Many people worry that they'll lose everything if they file for Chapter 7 bankruptcy, but it's not the case. Exemption laws allow you to "exempt," or protect property in bankruptcy, including a modest car (truck, motorcycle, or van).
In this article, you'll learn how your state's motor vehicle exemption determines how much equity in a car you can protect. You'll also learn about strategies to help you keep your vehicle, and steps you must take to keep your lender from repossessing your car.
CAUTION: This article assumes that you own your vehicle free and clear, or that you're current on your vehicle payments. If you're behind on your car loan, you can't keep your car unless you work out a plan to bring your payments current before you file for bankruptcy (more below).
You can find out more in Can You File Bankruptcy on a Car Loan and Keep the Car?
You'll need to be able to protect any equity in your with a bankruptcy exemption if you want to keep it. Here's how exemptions work in bankruptcy.
You're allowed to exempt (keep) property that your state decides you'll need to continue to work and maintain a household. But, in Chapter 7 bankruptcy, you must give up your nonexempt property—anything you can't protect with an exemption. The bankruptcy trustee—the person responsible for managing your case—will sell your nonexempt property and use the proceeds to repay your unsecured creditors.
You'll find out how much equity you'll be able to protect by reviewing your state's exemption statutes.
Next, you'll want to figure out how much you'd be able to get for your car. In your bankruptcy paperwork, you'll be asked to report the "current" value of your vehicle, which is the amount you can sell it for considering its current age and condition (commonly known as the fair market value).
You can find values on websites such as Kelley Blue Book the National Auto Dealers Association. Your bankruptcy trustee will likely favor one of the two websites and expect you to provide a printout from that site as proof of your vehicle's value.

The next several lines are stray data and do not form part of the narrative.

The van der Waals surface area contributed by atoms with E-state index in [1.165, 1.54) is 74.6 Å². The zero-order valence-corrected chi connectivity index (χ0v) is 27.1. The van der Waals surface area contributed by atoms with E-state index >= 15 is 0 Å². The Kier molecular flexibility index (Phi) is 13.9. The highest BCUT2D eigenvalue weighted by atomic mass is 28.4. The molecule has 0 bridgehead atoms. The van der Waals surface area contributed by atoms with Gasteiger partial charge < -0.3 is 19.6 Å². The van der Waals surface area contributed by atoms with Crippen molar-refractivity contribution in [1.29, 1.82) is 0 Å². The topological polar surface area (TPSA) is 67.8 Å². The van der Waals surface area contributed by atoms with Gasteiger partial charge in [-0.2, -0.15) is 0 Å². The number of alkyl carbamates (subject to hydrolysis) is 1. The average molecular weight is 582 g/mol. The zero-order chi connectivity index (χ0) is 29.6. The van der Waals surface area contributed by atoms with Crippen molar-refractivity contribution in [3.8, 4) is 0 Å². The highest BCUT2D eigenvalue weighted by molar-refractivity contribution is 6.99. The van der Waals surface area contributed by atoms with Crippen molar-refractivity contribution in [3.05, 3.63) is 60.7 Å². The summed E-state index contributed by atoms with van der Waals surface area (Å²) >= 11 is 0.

Once you know what your car is worth, you'll use the value to determine how much equity is in it. Here's how you do it.
If you own your car outright (you aren't making payments on a car loan), the equity in your car is the same as the car's value. For instance, if the vehicle is worth $2,000, your equity is also $2,000.
The equity is the amount you'd have left over if you sold the car and paid off the car For instance, if you sold the car for $10,000 and paid off the $5,000 loan balance, you'd have $5,000 left to put in your pocket. The amount you'd get to keep is your equity. On the other hand, if you owe as much as the car is worth, you'll have "zero" equity. If the vehicle is worth less than you owe, you'll have "negative" equity.
Your next step is to compare the amount of your state's motor vehicle exemption to your equity. If the exemption covers all of your equity, the trustee can't sell your car.
If you have unprotected equity, the trustee can sell your car, give you your exemption amount, and distribute the remaining amount to your creditors.
The trustee might also do the following:
To find out which exemptions apply in your case, see Which Exemptions Can You Use in Bankruptcy?
If the motor vehicle exemption doesn't cover all of the vehicle equity, you might be able to use a wildcard exemption (if your state has one) to protect a certain amount of property of your choosing. A wildcard exemption protects any property of your choosing.
In some states, you can also apply any unused portion of the homestead exemption to other assets. These exemptions can be added to your motor vehicle exemption to protect your car equity.
Even if the trustee doesn't sell your car to pay your creditors, you still have one more step to take if you have a car loan. If you don't have a loan, you're done.
If you're behind on your vehicle payments, the lender can take back the car, even if an exemption protects your equity. You might be able to save it one of two ways:
Understand, however, that while you have the right to enter a reaffirmation agreement if you're current on your payments (and your lender might insist on it), the lender doesn't have to agree to "modify" the loan in any way.
So if you're behind on your car loan before you file for Chapter 7 bankruptcy, and you don't have the money to redeem it, you'll be able to keep your car only if your lender is willing to work with you.
To learn more about these options, see Your Car in Chapter 7 Bankruptcy.